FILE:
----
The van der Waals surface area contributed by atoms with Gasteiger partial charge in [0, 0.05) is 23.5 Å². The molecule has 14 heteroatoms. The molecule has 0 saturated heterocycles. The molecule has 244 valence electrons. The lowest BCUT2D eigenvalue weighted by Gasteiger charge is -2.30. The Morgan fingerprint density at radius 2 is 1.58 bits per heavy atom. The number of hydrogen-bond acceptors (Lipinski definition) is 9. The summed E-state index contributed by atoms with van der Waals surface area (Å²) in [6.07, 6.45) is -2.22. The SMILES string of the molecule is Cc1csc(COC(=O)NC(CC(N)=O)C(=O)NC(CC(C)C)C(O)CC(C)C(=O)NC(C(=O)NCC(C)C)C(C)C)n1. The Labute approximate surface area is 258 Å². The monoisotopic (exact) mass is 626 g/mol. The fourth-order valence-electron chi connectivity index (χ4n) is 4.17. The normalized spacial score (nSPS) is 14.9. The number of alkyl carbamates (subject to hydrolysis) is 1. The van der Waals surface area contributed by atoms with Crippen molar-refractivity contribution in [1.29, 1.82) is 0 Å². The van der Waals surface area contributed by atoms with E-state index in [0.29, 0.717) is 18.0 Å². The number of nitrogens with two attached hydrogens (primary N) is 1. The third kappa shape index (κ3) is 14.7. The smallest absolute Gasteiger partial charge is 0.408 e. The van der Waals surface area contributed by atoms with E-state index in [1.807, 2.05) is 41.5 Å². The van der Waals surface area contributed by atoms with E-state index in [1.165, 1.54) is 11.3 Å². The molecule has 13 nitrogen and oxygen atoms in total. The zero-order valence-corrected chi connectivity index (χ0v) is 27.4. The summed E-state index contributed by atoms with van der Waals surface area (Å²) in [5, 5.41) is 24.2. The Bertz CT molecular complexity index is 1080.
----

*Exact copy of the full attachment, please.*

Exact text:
The van der Waals surface area contributed by atoms with Gasteiger partial charge in [0, 0.05) is 23.5 Å². The molecule has 14 heteroatoms. The molecule has 0 saturated heterocycles. The molecule has 244 valence electrons. The lowest BCUT2D eigenvalue weighted by Gasteiger charge is -2.30. The Morgan fingerprint density at radius 2 is 1.58 bits per heavy atom. The number of hydrogen-bond acceptors (Lipinski definition) is 9. The summed E-state index contributed by atoms with van der Waals surface area (Å²) in [6.07, 6.45) is -2.22. The SMILES string of the molecule is Cc1csc(COC(=O)NC(CC(N)=O)C(=O)NC(CC(C)C)C(O)CC(C)C(=O)NC(C(=O)NCC(C)C)C(C)C)n1. The Labute approximate surface area is 258 Å². The monoisotopic (exact) mass is 626 g/mol. The fourth-order valence-electron chi connectivity index (χ4n) is 4.17. The normalized spacial score (nSPS) is 14.9. The number of alkyl carbamates (subject to hydrolysis) is 1. The van der Waals surface area contributed by atoms with Crippen molar-refractivity contribution in [1.29, 1.82) is 0 Å². The van der Waals surface area contributed by atoms with E-state index in [0.29, 0.717) is 18.0 Å². The number of nitrogens with two attached hydrogens (primary N) is 1. The third kappa shape index (κ3) is 14.7. The smallest absolute Gasteiger partial charge is 0.408 e. The van der Waals surface area contributed by atoms with E-state index in [1.807, 2.05) is 41.5 Å². The van der Waals surface area contributed by atoms with E-state index in [1.165, 1.54) is 11.3 Å². The molecule has 13 nitrogen and oxygen atoms in total. The zero-order valence-corrected chi connectivity index (χ0v) is 27.4. The summed E-state index contributed by atoms with van der Waals surface area (Å²) in [5, 5.41) is 24.2. The Bertz CT molecular complexity index is 1080.